Saturday, September 5, 2009

Portuguese Sweet Bread

This week I decided to make some Portuguese Sweet Bread.  It is sometimes called Hawaiian bread due to its popularity there.  The recipe for this once again came from Peter Reinhart’s The Bread Baker’s Apprentice

This bread is somewhat rich from the butter and egg.  It is also a little citrusy.  The bread is good on its own, but makes for some outstanding French toast.

Mise en place for the sponge

This is the mise en place for the sponge for the bread.

Sponge's dry ingredients

First, the dry ingredients go into a bowl and mixed.

Sponge all mixed

The sponge gets water added and mixed together.

The sponge after fermenting

The sponge sits for an hour or two until its extremely bubbly and ready to collapse onto itself.

Mise en place for the dough

This is the mise en place for the dough, minus salt.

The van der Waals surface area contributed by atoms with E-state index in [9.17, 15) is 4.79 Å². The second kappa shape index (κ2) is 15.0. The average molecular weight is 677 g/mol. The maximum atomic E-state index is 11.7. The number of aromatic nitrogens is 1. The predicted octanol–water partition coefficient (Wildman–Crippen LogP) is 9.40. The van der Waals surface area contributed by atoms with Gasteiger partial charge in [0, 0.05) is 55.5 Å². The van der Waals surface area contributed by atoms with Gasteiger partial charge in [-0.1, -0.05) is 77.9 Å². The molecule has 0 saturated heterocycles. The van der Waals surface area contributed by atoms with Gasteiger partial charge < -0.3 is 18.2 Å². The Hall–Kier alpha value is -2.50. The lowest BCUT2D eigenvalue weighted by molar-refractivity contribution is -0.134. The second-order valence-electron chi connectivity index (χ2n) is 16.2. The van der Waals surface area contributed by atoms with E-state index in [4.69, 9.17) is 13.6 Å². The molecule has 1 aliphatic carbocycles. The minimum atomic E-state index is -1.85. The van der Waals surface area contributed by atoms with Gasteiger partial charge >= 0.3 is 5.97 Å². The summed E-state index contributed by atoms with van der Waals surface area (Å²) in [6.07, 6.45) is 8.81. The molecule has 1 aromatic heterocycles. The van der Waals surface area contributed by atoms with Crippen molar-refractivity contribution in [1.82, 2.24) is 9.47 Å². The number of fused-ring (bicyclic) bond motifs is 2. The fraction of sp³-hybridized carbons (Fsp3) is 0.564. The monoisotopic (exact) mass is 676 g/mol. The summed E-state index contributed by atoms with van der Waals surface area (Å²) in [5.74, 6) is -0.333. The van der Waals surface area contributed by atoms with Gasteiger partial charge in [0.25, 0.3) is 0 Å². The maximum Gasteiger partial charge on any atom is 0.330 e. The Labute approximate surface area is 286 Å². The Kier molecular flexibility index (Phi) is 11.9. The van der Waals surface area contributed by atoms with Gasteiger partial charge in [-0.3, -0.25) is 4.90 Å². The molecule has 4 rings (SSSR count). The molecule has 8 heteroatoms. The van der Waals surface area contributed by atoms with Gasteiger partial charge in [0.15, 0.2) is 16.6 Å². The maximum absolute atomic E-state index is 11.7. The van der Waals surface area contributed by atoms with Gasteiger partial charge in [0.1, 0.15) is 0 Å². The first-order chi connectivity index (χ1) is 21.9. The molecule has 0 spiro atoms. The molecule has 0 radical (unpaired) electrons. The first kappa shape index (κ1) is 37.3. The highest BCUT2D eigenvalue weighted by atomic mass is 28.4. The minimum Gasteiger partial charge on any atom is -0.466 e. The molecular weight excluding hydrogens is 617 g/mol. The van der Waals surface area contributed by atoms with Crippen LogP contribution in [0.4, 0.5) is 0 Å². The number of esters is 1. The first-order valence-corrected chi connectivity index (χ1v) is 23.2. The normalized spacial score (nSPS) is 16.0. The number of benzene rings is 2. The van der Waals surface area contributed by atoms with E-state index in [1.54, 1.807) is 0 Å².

Butter, milk, and sugar

The butter, sugar, and dry milk are measured and ready for mixing.

Creamed butter and sugar

Then they all get creamed together.

Dough with the eggs and extracts

The eggs and extracts get mixed into the butter until smooth.

Kneaded dough

Then the bread flour gets kneaded in for about 10 minutes.  It should pass the windowpane test, when the dough can be spread out so that you can see through it.

The fermenting dough

The dough shaped into a ball and set in an oiled bowl.  It then has to ferment for about two hours.

Shaped and proofing

At that point, the dough get “punched down” and reshaped into a ball.  It then gets placed into an oiled pie tin and left on the counter to proof for another two hours.

Close up of the proofing dough

Here is a shot of the dough, with the skin pulled tight.

Dough baking

After the proofing period, it gets brushed with egg wash and baking in the oven for 50 minutes.

Bread after baking

After baking, the crust gets a deep mahogany brown.

Sliced bread

And here is a final shot of the bread in slices.